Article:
Plea Bargaining And Alleged Inconsistent Treatment

Labour Edge

The labour court, in Member of the Executive Council, Department of Health, Eastern Cape v Public Health and Social Development Sectoral Bargaining Council and Others,[1] adopted, inter alia, the following approach:

1. it is permissible to utilise the plea bargaining process as contained in s204 of the Criminal Procedure Act[2] in the industrial relations and labour law environment – the viewpoint was expressed that it was hard to see how, without the facility of witness plea agreements, an employer would successfully prosecute certain acts of misconduct;

2. a plea bargain in mitigation of sanction entails a plea deal where a lesser sanction was agreed in exchange for a guilty plea, so as to avoid a hearing;

3. on the other hand, an accomplice plea bargain is concluded with the purpose of securing evidence by the relevant employee against other employees;

4. the mere fact that an employer concludes a plea bargain with one of the employees involved in misconduct, on the basis that such employee testifies against the other employees in an internal hearing and such employer does not conclude a similar plea bargain agreement with the other employees, will not, on its own, amount to inconsistent treatment of the employees by the employer;

5. an employer possesses a wide amount of latitude in selecting who, amongst a group of people allegedly involved in such misconduct, it wishes to conclude a plea bargain agreement with and, in this regard, the following are some of the factors that may be taken into account by the employer in selecting a specific employee for such purposes:

(a)      an assessment of the employee’s availability, strength and credibility as a prospective witness;

(b)     trustworthiness and ability to withstand pressure to recant;

(c)      depth of knowledge of the facts which make up the misconduct;

(d)     access to corroborating evidence;

(e)      cooperation and initiative during the investigation;

(f)      attitude of remorse before the benefit of a lesser sanction was offered; and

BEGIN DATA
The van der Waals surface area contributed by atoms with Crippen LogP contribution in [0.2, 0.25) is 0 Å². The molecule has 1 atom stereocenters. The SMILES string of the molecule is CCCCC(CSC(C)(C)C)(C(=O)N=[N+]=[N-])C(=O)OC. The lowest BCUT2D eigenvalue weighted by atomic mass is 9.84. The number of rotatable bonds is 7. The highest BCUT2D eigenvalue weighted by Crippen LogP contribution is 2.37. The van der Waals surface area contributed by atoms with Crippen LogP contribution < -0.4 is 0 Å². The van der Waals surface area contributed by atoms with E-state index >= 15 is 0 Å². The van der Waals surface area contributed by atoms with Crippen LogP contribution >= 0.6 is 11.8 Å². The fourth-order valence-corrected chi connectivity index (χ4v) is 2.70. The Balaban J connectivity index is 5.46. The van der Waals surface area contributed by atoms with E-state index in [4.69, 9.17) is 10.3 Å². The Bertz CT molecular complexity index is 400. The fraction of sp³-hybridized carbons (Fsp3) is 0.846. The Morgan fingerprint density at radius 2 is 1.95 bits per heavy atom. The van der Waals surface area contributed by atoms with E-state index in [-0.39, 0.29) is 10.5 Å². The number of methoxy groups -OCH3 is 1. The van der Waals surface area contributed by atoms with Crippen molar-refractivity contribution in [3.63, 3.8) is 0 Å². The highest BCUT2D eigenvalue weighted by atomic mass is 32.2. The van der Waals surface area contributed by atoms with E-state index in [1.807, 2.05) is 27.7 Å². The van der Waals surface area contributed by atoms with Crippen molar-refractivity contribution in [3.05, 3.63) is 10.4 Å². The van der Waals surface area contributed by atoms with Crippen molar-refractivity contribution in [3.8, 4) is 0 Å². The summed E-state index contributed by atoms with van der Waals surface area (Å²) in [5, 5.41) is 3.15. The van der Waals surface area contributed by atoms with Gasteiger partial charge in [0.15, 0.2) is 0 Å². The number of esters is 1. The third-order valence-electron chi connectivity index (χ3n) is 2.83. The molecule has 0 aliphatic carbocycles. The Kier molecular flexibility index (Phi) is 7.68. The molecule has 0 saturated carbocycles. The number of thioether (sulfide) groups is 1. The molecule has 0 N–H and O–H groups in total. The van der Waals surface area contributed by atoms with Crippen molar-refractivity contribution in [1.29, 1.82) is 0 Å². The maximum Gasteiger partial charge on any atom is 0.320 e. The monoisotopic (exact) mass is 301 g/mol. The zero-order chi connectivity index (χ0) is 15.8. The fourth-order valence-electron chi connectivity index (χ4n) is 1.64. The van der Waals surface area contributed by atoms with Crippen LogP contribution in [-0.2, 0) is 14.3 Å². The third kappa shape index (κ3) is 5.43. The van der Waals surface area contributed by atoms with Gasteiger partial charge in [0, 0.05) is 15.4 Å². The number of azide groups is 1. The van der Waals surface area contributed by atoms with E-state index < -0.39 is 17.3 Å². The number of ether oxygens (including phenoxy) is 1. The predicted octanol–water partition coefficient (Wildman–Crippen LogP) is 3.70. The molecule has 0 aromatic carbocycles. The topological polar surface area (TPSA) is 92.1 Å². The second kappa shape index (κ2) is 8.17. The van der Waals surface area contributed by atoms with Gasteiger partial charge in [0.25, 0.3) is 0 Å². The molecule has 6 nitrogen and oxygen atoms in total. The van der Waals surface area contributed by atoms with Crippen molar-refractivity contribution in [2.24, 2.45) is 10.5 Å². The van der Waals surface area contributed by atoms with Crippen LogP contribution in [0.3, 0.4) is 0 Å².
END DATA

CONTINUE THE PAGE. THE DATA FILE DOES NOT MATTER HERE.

(g)     the employee’s previous disciplinary record.

6. where an employee alleges that an employer has unfairly selected an employee to conclude a plea bargain, such employee has to lay an evidentiary burden for unfairness before the employer is called upon to justify its decision[3]

7. the following are some factors indicating that an employer unfairly selected an employee to conclude a plea bargain:

(a)      that the evidence the witness gave was not reasonably necessary to secure a guilty finding against the accused employee(s), because, inter alia, such evidence was readily available from another source;

(b)     an imbalance in the relative degree of culpability of the witness and the accused employee(s), such that the proverbial ‘big fish’ was used to secure a guilty finding against the ‘little fish’;

(c)      that the decision to conclude a plea bargain was induced by an improper motive, such as favouritism or capriciousness; and

(d)     unfair racial, gender or other discrimination in favour of the accomplice witness or against the remaining accused employee(s).

 

[1] Supra
[2] 51 of 1997, as amended
[3] See also Masubelele v Public Health and Social Development Sectoral Bargaining Council and Others (LC) (JR 1151/2008)

In the scenario where the parties agreed that the transcript or record of an internal disciplinary enquiry correctly purports what it wishes to portray and the relevant arbitrator is contemplating utilising certain portions of such transcript, what guidelines must be complied with in order to ensure compliance with the audi alteram partem rule?

The article sets out the approach adopted to the above question by the labour court in Hillside Aluminium (Pty) Ltd v Moses Mathuse and Others.

What are the consequences and what approach should be adopted when there exists a record or transcript of an internal disciplinary enquiry (or similar process) and, subsequently, at the CCMA or the relevant bargaining council, such record or transcript is considered under the following circumstances:

(a)     where there is no agreement between the parties on the authenticity of such documents, or, alternatively, the authenticity is disputed?;

(b)     where the parties reached an agreement as to what such documents purport to portray?;

(c)     where the parties reached an agreement that the documents should be regarded as evidence?

The article provides guidelines as to how the arbitrator should deal with such record or transcript in each of the above scenarios with reference to the approach recently adopted by the labour court in Hillside Aluminium (Pty) Ltd v Moses Mathuse and Others.[1]

To what extent is an employer required to lead evidence that the trust relationship has been broken down in order to justify a finding that the sanction of dismissal is appropriate? What are the true factors to be taken into account when determining whether or not dismissal is the appropriate sanction?

The article contains the original approach to such issue by the supreme court of appeal in Edcon Ltd v Pillemer NO and Others1 and the interpretation of such approach subsequently in the following judgments:

(a) Woolworths (Pty) Ltd v Mabija and Others;[2]
(b) Easi Access Rental (Pty) Ltd v CCMA and Others;[3] and
(c) Member of the Executive Council, Department of Health, Eastern Cape v Public Health and Social Development Sectoral Bargaining Council and Others.[4]